The Kremlin Ball [Il ballo al Kremlino]
(post. 1971; 2018, New York Review Books Classics Original)
by Curzio Malaparte (1898-1957)
Translated by Jenny McPhee
Perhaps only the impeccably perverse imagination of Curzio Malaparte could have conceived of The Kremlin Ball, which might be described as Proust in the corridors of Soviet power. The book is set at the end of the 1920s, when the Great Terror may have been nothing more than a twinkle in Stalin’s eye, but when the revolution was accompanied by a growing sense of doom. In Malaparte’s vision it is from his nightly opera box, rather than the Kremlin, that Stalin surveys Soviet high society, its scandals and amours and intrigues among beauties and bureaucrats, including the legendary ballerina Marina Semyonova and Olga Kameneva, a sister of the exiled Trotsky, who though a powerful politician is so consumed by dread that everywhere she goes she gives off the smell of rotting meat. This extraordinary court chronicle of Communist life (for which Malaparte also contemplated the title God Is a Killer) was published posthumously and appears now in English for the first time.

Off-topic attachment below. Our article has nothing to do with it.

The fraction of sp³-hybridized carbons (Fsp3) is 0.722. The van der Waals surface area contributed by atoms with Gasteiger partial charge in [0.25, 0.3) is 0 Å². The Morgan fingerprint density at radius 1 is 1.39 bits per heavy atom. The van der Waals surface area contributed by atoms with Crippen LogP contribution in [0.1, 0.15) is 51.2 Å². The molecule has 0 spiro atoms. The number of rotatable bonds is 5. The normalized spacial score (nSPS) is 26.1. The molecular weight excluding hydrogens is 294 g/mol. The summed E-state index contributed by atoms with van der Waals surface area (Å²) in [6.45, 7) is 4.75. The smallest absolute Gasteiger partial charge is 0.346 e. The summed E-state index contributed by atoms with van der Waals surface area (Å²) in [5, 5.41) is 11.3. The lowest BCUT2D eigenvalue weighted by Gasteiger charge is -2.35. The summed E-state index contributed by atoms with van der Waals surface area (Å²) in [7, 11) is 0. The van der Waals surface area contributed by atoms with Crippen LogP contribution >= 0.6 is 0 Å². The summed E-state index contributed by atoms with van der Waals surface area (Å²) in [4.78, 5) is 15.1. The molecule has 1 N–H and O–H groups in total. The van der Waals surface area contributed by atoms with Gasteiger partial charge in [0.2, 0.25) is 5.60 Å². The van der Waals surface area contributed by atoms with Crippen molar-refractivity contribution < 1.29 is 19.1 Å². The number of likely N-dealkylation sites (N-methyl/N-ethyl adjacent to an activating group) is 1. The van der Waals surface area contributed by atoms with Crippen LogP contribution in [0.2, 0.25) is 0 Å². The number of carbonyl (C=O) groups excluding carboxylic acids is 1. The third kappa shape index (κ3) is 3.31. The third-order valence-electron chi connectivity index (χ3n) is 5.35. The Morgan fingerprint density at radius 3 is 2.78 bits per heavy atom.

Malaparte may just be the original postmodernist, at least as far as genre-crossing is concerned…A head-swirling kaleidoscope that, though fictional, is never for a moment fictitious.
Surreal, disenchanted, on the edge of amoral, Malaparte broke literary ground for writers from Ryszard Kapuscinski to Joseph Heller.
—Frederika Randall, The Wall Street Journal
Malaparte enlarged the art of fiction in more perverse, inventive, and darkly liberating ways than one would imagine possible, long before novelists like Philip Roth, Robert Coover, and E. L. Doctorow began using their own and other people’s histories as Play-Doh.
A scrupulous reporter? Probably not. One of the most remarkable writers of the twentieth century? Certainly.